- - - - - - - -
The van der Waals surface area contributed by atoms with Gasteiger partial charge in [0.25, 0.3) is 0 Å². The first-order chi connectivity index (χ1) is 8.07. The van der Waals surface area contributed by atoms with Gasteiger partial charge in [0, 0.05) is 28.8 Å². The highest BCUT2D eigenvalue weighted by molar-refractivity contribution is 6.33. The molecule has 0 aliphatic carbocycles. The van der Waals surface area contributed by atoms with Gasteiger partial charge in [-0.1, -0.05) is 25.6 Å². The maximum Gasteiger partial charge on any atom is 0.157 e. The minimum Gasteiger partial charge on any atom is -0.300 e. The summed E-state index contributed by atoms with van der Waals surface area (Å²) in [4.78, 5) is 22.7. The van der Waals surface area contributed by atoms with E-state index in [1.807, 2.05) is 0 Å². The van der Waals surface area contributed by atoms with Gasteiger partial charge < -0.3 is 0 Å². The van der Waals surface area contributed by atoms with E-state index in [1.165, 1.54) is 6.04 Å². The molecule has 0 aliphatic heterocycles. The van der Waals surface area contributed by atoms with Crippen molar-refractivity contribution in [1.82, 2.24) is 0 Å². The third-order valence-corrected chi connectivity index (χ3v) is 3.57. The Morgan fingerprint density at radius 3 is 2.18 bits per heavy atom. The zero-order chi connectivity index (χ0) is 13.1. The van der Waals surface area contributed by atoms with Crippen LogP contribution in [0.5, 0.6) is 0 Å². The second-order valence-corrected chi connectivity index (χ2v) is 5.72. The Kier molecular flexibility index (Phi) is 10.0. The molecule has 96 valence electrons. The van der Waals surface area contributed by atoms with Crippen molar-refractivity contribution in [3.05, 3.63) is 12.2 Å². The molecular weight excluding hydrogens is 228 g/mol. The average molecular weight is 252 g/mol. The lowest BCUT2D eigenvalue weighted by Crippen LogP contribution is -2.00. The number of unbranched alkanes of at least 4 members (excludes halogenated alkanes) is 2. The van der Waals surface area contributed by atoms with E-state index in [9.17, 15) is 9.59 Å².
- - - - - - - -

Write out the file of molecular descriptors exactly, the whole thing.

The van der Waals surface area contributed by atoms with Gasteiger partial charge in [0.25, 0.3) is 0 Å². The first-order chi connectivity index (χ1) is 8.07. The van der Waals surface area contributed by atoms with Gasteiger partial charge in [0, 0.05) is 28.8 Å². The highest BCUT2D eigenvalue weighted by molar-refractivity contribution is 6.33. The molecule has 0 aliphatic carbocycles. The van der Waals surface area contributed by atoms with Gasteiger partial charge in [-0.1, -0.05) is 25.6 Å². The maximum Gasteiger partial charge on any atom is 0.157 e. The minimum Gasteiger partial charge on any atom is -0.300 e. The summed E-state index contributed by atoms with van der Waals surface area (Å²) in [4.78, 5) is 22.7. The van der Waals surface area contributed by atoms with E-state index in [1.807, 2.05) is 0 Å². The van der Waals surface area contributed by atoms with Gasteiger partial charge < -0.3 is 0 Å². The van der Waals surface area contributed by atoms with E-state index in [1.165, 1.54) is 6.04 Å². The molecule has 0 aliphatic heterocycles. The van der Waals surface area contributed by atoms with Crippen molar-refractivity contribution in [1.82, 2.24) is 0 Å². The third-order valence-corrected chi connectivity index (χ3v) is 3.57. The Morgan fingerprint density at radius 3 is 2.18 bits per heavy atom. The zero-order chi connectivity index (χ0) is 13.1. The van der Waals surface area contributed by atoms with Crippen LogP contribution in [0.5, 0.6) is 0 Å². The second-order valence-corrected chi connectivity index (χ2v) is 5.72. The Kier molecular flexibility index (Phi) is 10.0. The molecule has 96 valence electrons. The van der Waals surface area contributed by atoms with Crippen molar-refractivity contribution in [3.05, 3.63) is 12.2 Å². The molecular weight excluding hydrogens is 228 g/mol. The average molecular weight is 252 g/mol. The lowest BCUT2D eigenvalue weighted by Crippen LogP contribution is -2.00. The number of unbranched alkanes of at least 4 members (excludes halogenated alkanes) is 2. The van der Waals surface area contributed by atoms with E-state index in [9.17, 15) is 9.59 Å².